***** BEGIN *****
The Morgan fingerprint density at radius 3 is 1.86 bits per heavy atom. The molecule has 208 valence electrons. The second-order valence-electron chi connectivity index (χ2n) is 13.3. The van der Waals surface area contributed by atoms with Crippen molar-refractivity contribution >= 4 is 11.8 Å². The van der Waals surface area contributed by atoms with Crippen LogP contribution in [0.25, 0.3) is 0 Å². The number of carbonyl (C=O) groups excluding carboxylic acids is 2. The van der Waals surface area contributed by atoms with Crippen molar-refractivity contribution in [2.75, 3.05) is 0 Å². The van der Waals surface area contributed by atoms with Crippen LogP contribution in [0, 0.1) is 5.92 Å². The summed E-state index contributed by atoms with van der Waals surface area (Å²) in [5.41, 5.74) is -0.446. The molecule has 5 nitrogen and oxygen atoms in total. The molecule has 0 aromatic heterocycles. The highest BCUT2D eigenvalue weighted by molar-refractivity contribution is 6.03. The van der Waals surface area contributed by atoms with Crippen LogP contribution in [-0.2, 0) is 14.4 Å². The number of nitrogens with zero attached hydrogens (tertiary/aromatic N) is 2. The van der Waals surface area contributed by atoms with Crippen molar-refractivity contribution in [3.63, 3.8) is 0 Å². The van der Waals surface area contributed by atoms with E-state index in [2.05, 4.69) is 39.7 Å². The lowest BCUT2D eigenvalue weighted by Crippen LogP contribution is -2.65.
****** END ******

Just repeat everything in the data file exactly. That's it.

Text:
The Morgan fingerprint density at radius 3 is 1.86 bits per heavy atom. The molecule has 208 valence electrons. The second-order valence-electron chi connectivity index (χ2n) is 13.3. The van der Waals surface area contributed by atoms with Crippen molar-refractivity contribution >= 4 is 11.8 Å². The van der Waals surface area contributed by atoms with Crippen LogP contribution in [0.25, 0.3) is 0 Å². The number of carbonyl (C=O) groups excluding carboxylic acids is 2. The van der Waals surface area contributed by atoms with Crippen molar-refractivity contribution in [2.75, 3.05) is 0 Å². The van der Waals surface area contributed by atoms with Crippen LogP contribution in [0, 0.1) is 5.92 Å². The summed E-state index contributed by atoms with van der Waals surface area (Å²) in [5.41, 5.74) is -0.446. The molecule has 5 nitrogen and oxygen atoms in total. The molecule has 0 aromatic heterocycles. The highest BCUT2D eigenvalue weighted by molar-refractivity contribution is 6.03. The van der Waals surface area contributed by atoms with Crippen LogP contribution in [-0.2, 0) is 14.4 Å². The number of nitrogens with zero attached hydrogens (tertiary/aromatic N) is 2. The van der Waals surface area contributed by atoms with Crippen molar-refractivity contribution in [3.63, 3.8) is 0 Å². The van der Waals surface area contributed by atoms with E-state index in [2.05, 4.69) is 39.7 Å². The lowest BCUT2D eigenvalue weighted by Crippen LogP contribution is -2.65.